It is not difficult for any one to see that the prison stands over against the school. Vice and crime are readily traced to youthful neglect or misconduct. The county or city receives very little admonition from its jail, and the State from its prison. To-day the child is at home or school; to-morrow the man in the dungeon; and the teacher and pupil have learned no lesson.


What is now presented as the annual report can be considered only as an initiative effort, either in respect to the body of the information or the tables included. The relation of the National Government to edu. cation with many is not recognized because their attention has not been directed to it. There are, however, certain things which the National Government may and should do in this relation, so palpable that their statement is sufficient to secure almost universal assent:

1. It may do all things required for education in the Territories. 2. It may do all things required for education in the District of Columbia. 3. It may also do all things required by its treaties with and its obligations to the Indians. 4. The National Government may also do all that its international relations require in regard to education. 5. The National Government may use either the public domain or the money received from its sale for the benefit of education. 6. The National Government may know all about education in the country, and may communicate of what it knows at the discretion of Congress and the Executive. 7. The Government should provide a national educational office and an officer, and furnish him clerks, and all means for the fulfillment of the national educational obligations.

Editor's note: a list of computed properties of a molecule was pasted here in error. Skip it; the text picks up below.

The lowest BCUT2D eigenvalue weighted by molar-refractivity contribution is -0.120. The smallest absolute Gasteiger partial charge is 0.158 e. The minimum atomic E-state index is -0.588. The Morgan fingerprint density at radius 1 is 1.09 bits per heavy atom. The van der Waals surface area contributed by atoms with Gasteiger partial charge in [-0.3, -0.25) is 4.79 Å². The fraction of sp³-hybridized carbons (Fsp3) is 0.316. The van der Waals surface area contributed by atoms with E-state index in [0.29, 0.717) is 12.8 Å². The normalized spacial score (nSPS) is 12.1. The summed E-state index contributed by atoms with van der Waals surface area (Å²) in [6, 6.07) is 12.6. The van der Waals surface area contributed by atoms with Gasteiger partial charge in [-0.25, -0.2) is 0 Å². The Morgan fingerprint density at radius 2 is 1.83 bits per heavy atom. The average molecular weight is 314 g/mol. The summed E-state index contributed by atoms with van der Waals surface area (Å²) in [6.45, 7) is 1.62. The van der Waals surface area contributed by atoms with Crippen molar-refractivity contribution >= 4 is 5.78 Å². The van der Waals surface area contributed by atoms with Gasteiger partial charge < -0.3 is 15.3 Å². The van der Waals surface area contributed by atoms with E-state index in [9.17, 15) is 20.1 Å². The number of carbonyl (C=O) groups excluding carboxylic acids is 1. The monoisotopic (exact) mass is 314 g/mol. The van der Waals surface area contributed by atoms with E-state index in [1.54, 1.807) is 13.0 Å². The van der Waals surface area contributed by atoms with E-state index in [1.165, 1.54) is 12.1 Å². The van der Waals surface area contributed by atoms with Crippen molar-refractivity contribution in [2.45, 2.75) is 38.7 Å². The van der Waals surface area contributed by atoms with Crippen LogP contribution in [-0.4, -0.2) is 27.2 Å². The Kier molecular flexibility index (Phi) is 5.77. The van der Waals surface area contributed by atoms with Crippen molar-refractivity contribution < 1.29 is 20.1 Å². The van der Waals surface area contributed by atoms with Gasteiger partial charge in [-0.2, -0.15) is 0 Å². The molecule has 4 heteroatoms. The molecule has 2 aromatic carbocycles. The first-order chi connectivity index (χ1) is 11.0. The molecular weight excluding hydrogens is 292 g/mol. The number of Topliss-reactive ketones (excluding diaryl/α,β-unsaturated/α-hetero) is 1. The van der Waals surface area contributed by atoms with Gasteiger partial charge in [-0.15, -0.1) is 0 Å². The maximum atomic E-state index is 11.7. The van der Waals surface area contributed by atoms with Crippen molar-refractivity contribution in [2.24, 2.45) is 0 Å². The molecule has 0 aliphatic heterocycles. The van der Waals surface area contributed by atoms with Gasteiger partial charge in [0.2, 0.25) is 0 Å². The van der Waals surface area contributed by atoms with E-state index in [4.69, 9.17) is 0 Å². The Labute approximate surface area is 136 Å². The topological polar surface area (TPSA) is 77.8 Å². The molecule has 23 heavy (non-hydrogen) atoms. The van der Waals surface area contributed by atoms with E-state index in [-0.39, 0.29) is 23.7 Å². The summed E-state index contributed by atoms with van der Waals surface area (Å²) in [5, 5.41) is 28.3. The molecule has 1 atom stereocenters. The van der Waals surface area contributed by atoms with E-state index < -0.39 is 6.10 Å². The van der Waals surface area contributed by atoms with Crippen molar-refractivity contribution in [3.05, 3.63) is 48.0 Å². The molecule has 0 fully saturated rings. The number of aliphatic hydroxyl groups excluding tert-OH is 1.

The present opportunities of this Bureau are utterly inadequate to the proper discharge of these duties. I, therefore, recommend

First. An increase of the clerical force of this Bureau, to enable it to extend, subdivide, and systematize its work, so that its correspondence,